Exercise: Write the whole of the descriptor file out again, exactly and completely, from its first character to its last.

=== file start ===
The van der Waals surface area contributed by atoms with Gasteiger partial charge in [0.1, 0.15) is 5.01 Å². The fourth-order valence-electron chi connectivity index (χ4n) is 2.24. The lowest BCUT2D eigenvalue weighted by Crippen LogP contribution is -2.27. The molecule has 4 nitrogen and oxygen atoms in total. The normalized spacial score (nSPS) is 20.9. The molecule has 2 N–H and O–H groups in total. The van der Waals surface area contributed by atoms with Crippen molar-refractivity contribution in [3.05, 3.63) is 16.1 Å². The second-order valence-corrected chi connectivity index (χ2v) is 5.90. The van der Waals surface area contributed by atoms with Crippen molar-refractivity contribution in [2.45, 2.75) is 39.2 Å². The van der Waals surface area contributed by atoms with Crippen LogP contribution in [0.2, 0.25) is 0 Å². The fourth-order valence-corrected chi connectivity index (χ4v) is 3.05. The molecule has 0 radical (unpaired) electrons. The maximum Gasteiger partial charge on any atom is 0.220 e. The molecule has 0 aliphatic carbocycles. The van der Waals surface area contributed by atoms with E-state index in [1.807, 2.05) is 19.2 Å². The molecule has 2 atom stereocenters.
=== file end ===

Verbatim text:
The van der Waals surface area contributed by atoms with Gasteiger partial charge in [0.1, 0.15) is 5.01 Å². The fourth-order valence-electron chi connectivity index (χ4n) is 2.24. The lowest BCUT2D eigenvalue weighted by Crippen LogP contribution is -2.27. The molecule has 4 nitrogen and oxygen atoms in total. The normalized spacial score (nSPS) is 20.9. The molecule has 2 N–H and O–H groups in total. The van der Waals surface area contributed by atoms with Crippen molar-refractivity contribution in [3.05, 3.63) is 16.1 Å². The second-order valence-corrected chi connectivity index (χ2v) is 5.90. The van der Waals surface area contributed by atoms with Crippen molar-refractivity contribution in [2.45, 2.75) is 39.2 Å². The van der Waals surface area contributed by atoms with Crippen LogP contribution in [0.2, 0.25) is 0 Å². The fourth-order valence-corrected chi connectivity index (χ4v) is 3.05. The molecule has 0 radical (unpaired) electrons. The maximum Gasteiger partial charge on any atom is 0.220 e. The molecule has 0 aliphatic carbocycles. The van der Waals surface area contributed by atoms with E-state index in [1.807, 2.05) is 19.2 Å². The molecule has 2 atom stereocenters.